When I first started reading Australian Mountain Bike magazine in the mid 90s, bikes were reviewed and then moved into being a cross-country or downhill bike. The difference being: it could go up, down and along pretty well - or really it just went down.

'Cross-Country' racing at the time was a lot longer than it is now, with races well over 2 hours, compared to the 1h20-1h30 which you see most World Cup races being completed in. Laps were longer, and technical support on the course was based on what spares you carried. Cross-country racing really was mountain biking - against the clock and other riders.

Mountain biking has changed in combination with mountain bikes. Our equipment is a lot more capable, and in a sense what the majority of us can ride on a typical mountain bike is different now as well. But at the root of it - isn't trail riding just cross-country? Why has cross-country earned a name that gets derided? I reached out to some of the current (and past) crop of Australian cross-country (XCO) talent to get their opinions on how XCO represents mountain biking, and why perhaps much of the greater perceptions are wrong. 'XC' has a dirty name, many think it's tame or boring. But right before the World Cup starts, let's see if we can't show that XC shouldn't be a dirty word.

Dylan Cooper on the charge in 2007.

"It's interesting that 'enduro' is the cool new format," states Dylan Cooper, of RideTechnics, "with XC being uncool to some, when really 'enduro' is just what XC riders have been doing since the beginning - climb up at a pace that suits you, then pin it down the hill on a challenging trail at a speed that makes it fun. Then repeat."

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This is a perfect point, so much of what any ride any of us does, is climbing at a pace we can manage, then bombing the descent as fast as we can. To me that sums up a group trail ride, a cross-country race, or an enduro race too. There's just a difference for when you're on the clock. But maybe there's more difference over the past decades?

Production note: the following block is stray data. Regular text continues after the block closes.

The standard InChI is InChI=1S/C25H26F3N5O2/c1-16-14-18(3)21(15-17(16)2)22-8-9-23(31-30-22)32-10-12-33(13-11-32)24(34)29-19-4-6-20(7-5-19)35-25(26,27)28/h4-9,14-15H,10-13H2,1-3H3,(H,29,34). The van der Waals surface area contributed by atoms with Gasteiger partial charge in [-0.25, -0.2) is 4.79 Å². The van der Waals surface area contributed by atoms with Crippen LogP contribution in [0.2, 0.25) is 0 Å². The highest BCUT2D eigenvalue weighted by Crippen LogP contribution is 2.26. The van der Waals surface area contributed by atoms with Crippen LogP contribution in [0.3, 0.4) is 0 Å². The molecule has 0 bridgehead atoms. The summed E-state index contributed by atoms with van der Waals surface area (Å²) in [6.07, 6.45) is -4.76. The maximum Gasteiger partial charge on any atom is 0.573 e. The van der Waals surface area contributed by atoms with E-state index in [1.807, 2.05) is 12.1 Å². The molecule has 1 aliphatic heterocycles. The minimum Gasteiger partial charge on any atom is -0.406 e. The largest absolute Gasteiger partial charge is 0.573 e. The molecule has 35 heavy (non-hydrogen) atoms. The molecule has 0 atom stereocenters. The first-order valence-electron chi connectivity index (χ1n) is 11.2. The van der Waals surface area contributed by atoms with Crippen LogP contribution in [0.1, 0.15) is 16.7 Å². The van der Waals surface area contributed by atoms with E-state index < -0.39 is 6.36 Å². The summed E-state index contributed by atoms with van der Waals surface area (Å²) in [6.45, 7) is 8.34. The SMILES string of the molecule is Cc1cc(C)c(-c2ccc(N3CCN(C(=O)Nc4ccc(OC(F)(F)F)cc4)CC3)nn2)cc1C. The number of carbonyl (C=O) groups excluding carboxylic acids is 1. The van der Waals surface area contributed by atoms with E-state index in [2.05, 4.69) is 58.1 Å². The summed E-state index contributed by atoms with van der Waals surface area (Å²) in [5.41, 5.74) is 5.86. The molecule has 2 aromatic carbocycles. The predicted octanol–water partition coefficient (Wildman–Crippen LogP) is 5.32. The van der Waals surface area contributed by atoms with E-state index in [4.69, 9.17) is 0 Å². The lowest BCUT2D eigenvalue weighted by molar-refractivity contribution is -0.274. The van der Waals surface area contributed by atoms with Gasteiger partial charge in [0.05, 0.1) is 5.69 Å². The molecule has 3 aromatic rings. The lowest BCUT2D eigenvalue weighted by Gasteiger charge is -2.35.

"The difference being, especially back in the day, they did it on raw trails and on primitive bikes that had no margin for error. That still somewhat applies today. XC encompasses everything that's fun and tough about mountain biking, on all types of terrain," concluded Cooper. Interestingly enough, Cooper uses his skills honed in XC to tackle enduro races, with a number of podium finishes.

That sense that XC is 'pure' comes up pretty often when talking to riders. U23 racer Reece Tucknott states that it's the purity of XC racing that he loves.

"To me, XC racing is the purest form of mountain bike racing that is around. XC racing includes all facets of mountain biking from technical climbing, speed, technical descending as well as consistency. The athletes who are winning the XC races at the highest level are themselves at the highest level of technical ability, the highest level of physical fitness, the highest level of mental fitness and the highest level of hunger to win. You are dead at the end of XC racing, but XC racing isn't dead!"

Tucknott makes a great point there - that the athletes winning XCO have the highest technical ability. Who hasn't seen how riders like Nino Schurter ride on their trail bike? What about Paul van der Ploeg - pretty seemlessly switching from Cross-Country Eliminator World Champ through to Gravity Enduro? Cross-country riding and racing is a huge skills development area.

Schurter on the way to a World Cup victory at Val di Sole. Photo: Phil Gale